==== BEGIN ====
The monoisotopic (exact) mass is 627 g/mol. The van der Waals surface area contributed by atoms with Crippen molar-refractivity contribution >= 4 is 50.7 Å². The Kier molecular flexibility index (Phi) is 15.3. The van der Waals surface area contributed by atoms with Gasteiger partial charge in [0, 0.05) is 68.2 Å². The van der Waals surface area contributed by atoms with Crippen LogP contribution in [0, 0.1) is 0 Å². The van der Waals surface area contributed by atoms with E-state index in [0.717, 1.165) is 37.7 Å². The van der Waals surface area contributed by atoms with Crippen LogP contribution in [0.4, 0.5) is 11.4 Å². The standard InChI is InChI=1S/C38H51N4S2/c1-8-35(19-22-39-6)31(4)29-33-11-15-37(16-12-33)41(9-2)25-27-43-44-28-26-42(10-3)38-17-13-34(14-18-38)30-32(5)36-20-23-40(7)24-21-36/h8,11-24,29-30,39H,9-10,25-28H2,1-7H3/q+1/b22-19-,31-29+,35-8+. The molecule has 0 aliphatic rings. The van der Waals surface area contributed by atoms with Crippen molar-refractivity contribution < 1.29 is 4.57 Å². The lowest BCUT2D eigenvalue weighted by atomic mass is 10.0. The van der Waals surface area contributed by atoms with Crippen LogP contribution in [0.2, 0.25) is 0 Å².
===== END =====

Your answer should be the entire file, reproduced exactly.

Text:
The monoisotopic (exact) mass is 627 g/mol. The van der Waals surface area contributed by atoms with Crippen molar-refractivity contribution >= 4 is 50.7 Å². The Kier molecular flexibility index (Phi) is 15.3. The van der Waals surface area contributed by atoms with Gasteiger partial charge in [0, 0.05) is 68.2 Å². The van der Waals surface area contributed by atoms with Crippen LogP contribution in [0, 0.1) is 0 Å². The van der Waals surface area contributed by atoms with E-state index in [0.717, 1.165) is 37.7 Å². The van der Waals surface area contributed by atoms with Crippen LogP contribution in [0.4, 0.5) is 11.4 Å². The standard InChI is InChI=1S/C38H51N4S2/c1-8-35(19-22-39-6)31(4)29-33-11-15-37(16-12-33)41(9-2)25-27-43-44-28-26-42(10-3)38-17-13-34(14-18-38)30-32(5)36-20-23-40(7)24-21-36/h8,11-24,29-30,39H,9-10,25-28H2,1-7H3/q+1/b22-19-,31-29+,35-8+. The molecule has 0 aliphatic rings. The van der Waals surface area contributed by atoms with Crippen molar-refractivity contribution < 1.29 is 4.57 Å². The lowest BCUT2D eigenvalue weighted by atomic mass is 10.0. The van der Waals surface area contributed by atoms with Crippen LogP contribution in [0.2, 0.25) is 0 Å².